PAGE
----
In this segment, Alzheimer’s disease and dementia expert Dr. Danielle Goldfarb talks about clinical trials. Dr. Goldfarb is a neurologist and psychiatrist, as well as a physician researcher at Banner Sun Health Research Center in Sun Sun City, Arizona. Clinical trials in an option for some patients, and it’s beneficial to participate. Dr. Goldfarb talks about what happens when you’re considering taking part to help determine whether a newly-developed drug is safe, well-tolerated and effective. Visit lift-ad.com for more about the LIFT-AD Phase 2 Study of an Investigational Drug for the Treatment of Mild to Moderate Alzheimer’s Disease. Sponsored by Athira Pharma.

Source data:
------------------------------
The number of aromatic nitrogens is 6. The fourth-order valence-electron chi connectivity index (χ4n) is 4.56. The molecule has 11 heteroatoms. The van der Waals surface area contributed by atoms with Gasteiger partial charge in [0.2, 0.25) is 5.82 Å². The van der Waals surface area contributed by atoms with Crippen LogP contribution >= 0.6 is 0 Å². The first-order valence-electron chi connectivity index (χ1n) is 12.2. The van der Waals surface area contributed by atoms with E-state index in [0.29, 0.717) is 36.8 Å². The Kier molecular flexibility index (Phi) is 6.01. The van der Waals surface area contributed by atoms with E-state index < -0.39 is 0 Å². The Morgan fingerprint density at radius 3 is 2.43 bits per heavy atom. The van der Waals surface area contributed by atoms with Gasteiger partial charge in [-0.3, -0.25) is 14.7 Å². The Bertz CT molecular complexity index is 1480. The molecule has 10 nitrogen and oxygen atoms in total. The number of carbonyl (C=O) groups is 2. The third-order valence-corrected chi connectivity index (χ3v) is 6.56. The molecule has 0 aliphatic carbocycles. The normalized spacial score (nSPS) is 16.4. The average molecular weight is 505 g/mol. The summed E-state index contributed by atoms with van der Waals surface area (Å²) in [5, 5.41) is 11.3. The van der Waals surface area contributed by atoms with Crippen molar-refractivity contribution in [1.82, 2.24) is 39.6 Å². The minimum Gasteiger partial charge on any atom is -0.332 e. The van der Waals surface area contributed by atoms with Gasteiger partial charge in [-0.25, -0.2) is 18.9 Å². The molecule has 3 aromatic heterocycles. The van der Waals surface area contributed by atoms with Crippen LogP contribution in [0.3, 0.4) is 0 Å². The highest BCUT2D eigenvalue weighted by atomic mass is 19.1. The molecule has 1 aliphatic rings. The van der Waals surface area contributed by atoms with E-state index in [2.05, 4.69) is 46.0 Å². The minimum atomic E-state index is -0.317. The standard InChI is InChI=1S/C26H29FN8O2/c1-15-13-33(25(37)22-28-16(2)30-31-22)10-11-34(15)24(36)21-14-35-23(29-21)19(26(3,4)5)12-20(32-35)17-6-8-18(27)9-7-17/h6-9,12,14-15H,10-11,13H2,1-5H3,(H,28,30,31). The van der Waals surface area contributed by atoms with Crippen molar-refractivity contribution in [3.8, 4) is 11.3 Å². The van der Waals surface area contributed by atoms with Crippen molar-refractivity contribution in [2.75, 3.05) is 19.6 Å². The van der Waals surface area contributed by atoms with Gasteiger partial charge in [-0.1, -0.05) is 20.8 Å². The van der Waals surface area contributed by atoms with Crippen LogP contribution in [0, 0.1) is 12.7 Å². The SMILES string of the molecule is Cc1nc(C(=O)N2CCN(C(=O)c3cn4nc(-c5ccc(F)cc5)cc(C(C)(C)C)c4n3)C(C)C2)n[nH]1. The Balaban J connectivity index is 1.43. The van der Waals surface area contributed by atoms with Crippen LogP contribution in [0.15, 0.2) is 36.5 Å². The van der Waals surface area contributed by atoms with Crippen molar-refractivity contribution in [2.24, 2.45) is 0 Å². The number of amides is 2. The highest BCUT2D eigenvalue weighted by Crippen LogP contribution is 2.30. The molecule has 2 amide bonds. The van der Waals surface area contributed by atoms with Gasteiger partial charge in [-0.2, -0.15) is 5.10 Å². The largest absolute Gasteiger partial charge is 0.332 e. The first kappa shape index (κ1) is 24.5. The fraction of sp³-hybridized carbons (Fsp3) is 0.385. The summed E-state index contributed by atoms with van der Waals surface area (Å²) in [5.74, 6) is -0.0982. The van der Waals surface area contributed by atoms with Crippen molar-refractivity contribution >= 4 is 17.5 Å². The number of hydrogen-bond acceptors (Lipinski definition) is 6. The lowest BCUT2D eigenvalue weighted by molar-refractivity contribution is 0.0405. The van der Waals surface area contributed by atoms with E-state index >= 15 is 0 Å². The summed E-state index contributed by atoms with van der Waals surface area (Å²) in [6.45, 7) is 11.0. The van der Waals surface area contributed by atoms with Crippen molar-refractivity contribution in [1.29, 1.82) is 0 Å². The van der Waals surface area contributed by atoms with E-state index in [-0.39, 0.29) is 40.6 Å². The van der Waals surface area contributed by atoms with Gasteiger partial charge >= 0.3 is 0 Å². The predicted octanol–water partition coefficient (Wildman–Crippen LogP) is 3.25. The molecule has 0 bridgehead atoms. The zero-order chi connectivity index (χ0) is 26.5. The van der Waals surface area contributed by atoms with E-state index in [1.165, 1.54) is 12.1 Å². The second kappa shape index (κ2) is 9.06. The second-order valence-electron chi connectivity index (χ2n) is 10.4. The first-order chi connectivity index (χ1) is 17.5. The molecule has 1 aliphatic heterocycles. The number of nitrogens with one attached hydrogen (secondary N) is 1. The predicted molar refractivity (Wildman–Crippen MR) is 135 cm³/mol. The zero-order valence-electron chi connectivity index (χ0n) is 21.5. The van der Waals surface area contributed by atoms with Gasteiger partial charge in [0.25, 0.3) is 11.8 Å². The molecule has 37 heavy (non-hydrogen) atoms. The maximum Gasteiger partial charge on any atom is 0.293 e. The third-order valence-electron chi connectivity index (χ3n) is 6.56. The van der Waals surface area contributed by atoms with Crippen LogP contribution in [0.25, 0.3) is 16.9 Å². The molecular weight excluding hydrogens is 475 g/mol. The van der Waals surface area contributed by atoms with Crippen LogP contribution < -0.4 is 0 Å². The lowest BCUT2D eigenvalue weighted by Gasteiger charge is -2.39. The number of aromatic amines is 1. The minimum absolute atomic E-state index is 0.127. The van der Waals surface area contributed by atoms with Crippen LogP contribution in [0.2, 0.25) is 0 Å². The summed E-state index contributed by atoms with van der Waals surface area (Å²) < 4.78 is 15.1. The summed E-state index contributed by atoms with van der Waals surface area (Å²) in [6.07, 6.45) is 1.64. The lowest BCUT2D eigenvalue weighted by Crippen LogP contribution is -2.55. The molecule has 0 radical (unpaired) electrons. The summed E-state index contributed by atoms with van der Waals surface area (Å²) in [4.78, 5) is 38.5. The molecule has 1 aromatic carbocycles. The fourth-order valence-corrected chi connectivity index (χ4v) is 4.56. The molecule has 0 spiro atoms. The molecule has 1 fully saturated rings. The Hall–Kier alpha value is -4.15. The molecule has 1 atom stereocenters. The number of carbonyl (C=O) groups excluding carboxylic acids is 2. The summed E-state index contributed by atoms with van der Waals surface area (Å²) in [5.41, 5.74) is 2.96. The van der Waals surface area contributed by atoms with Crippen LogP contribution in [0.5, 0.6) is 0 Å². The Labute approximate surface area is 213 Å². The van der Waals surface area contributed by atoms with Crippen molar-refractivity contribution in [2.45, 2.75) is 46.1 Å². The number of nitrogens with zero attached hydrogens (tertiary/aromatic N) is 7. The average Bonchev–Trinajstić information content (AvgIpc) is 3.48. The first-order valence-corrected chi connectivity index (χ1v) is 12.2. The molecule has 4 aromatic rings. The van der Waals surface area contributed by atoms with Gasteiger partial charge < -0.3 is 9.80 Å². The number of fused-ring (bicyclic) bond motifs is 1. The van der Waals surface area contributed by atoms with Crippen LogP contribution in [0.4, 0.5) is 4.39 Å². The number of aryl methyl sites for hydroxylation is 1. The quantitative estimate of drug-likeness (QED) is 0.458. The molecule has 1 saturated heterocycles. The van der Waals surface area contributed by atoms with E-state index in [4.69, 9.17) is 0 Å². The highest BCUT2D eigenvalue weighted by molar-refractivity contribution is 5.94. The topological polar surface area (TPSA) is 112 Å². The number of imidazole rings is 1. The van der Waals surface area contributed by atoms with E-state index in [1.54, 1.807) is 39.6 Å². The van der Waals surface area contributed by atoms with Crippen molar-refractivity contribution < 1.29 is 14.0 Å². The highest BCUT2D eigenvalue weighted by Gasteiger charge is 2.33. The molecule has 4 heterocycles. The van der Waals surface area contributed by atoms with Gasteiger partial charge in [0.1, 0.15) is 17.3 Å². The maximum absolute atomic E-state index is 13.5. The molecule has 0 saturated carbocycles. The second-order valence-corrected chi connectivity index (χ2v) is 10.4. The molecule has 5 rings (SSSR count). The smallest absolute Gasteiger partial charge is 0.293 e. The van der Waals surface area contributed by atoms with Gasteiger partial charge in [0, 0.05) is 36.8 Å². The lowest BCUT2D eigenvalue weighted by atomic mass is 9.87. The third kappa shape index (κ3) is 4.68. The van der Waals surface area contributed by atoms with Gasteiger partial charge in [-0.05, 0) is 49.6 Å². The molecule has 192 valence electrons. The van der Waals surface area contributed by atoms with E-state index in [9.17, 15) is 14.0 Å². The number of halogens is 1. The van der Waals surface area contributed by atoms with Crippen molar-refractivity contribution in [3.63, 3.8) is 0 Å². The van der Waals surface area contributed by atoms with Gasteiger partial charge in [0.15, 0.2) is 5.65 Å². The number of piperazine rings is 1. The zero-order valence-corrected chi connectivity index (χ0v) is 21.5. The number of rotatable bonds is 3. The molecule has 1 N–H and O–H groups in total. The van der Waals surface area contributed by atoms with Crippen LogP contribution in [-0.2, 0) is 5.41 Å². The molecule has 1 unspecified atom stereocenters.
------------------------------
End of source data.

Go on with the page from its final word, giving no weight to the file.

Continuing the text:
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*The following is the output of transcribing from an audio recording. Although the transcription is largely accurate, in some cases it is incomplete or inaccurate due to inaudible passages or transcription errors.